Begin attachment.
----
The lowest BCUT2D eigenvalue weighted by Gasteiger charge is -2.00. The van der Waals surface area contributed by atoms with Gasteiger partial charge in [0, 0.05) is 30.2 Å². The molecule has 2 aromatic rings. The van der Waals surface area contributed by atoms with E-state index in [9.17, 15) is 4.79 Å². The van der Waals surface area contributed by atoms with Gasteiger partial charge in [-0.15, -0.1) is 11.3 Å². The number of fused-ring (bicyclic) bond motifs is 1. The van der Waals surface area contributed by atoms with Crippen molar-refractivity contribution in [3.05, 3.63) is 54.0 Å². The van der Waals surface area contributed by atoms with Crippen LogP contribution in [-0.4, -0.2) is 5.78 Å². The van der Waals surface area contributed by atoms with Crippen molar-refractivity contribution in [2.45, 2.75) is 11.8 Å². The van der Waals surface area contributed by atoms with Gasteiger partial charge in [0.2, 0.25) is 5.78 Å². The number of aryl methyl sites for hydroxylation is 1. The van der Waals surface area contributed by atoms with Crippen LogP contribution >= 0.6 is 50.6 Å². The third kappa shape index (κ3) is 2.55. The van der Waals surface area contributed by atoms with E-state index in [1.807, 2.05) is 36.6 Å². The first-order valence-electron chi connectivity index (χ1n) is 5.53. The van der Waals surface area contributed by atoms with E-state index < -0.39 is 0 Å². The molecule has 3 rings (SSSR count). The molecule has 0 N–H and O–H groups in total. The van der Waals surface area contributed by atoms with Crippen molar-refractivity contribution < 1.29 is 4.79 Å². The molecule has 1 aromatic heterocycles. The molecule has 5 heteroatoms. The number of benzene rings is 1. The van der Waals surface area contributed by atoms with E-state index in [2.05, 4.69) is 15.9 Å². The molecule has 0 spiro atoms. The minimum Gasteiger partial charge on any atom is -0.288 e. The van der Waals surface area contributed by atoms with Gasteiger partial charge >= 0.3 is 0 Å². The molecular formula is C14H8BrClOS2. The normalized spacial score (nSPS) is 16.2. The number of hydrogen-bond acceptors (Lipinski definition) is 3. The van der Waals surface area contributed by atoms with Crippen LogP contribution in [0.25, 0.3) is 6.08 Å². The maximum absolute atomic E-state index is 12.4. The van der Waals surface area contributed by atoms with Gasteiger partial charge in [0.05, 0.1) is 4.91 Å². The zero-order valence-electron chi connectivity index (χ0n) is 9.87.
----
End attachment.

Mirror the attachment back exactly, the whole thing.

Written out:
The lowest BCUT2D eigenvalue weighted by Gasteiger charge is -2.00. The van der Waals surface area contributed by atoms with Gasteiger partial charge in [0, 0.05) is 30.2 Å². The molecule has 2 aromatic rings. The van der Waals surface area contributed by atoms with E-state index in [9.17, 15) is 4.79 Å². The van der Waals surface area contributed by atoms with Gasteiger partial charge in [-0.15, -0.1) is 11.3 Å². The number of fused-ring (bicyclic) bond motifs is 1. The van der Waals surface area contributed by atoms with Crippen molar-refractivity contribution in [3.05, 3.63) is 54.0 Å². The van der Waals surface area contributed by atoms with Crippen LogP contribution in [-0.4, -0.2) is 5.78 Å². The van der Waals surface area contributed by atoms with Crippen molar-refractivity contribution in [2.45, 2.75) is 11.8 Å². The van der Waals surface area contributed by atoms with Gasteiger partial charge in [0.2, 0.25) is 5.78 Å². The number of aryl methyl sites for hydroxylation is 1. The van der Waals surface area contributed by atoms with Crippen LogP contribution >= 0.6 is 50.6 Å². The third kappa shape index (κ3) is 2.55. The van der Waals surface area contributed by atoms with E-state index in [1.807, 2.05) is 36.6 Å². The first-order valence-electron chi connectivity index (χ1n) is 5.53. The van der Waals surface area contributed by atoms with E-state index < -0.39 is 0 Å². The molecule has 3 rings (SSSR count). The molecule has 0 N–H and O–H groups in total. The van der Waals surface area contributed by atoms with Crippen molar-refractivity contribution < 1.29 is 4.79 Å². The molecule has 1 aromatic heterocycles. The molecule has 5 heteroatoms. The number of benzene rings is 1. The van der Waals surface area contributed by atoms with E-state index in [2.05, 4.69) is 15.9 Å². The molecule has 0 spiro atoms. The minimum Gasteiger partial charge on any atom is -0.288 e. The van der Waals surface area contributed by atoms with Gasteiger partial charge >= 0.3 is 0 Å². The molecular formula is C14H8BrClOS2. The normalized spacial score (nSPS) is 16.2. The number of hydrogen-bond acceptors (Lipinski definition) is 3. The van der Waals surface area contributed by atoms with Crippen LogP contribution in [0.25, 0.3) is 6.08 Å². The maximum absolute atomic E-state index is 12.4. The van der Waals surface area contributed by atoms with Gasteiger partial charge in [0.05, 0.1) is 4.91 Å². The zero-order valence-electron chi connectivity index (χ0n) is 9.87.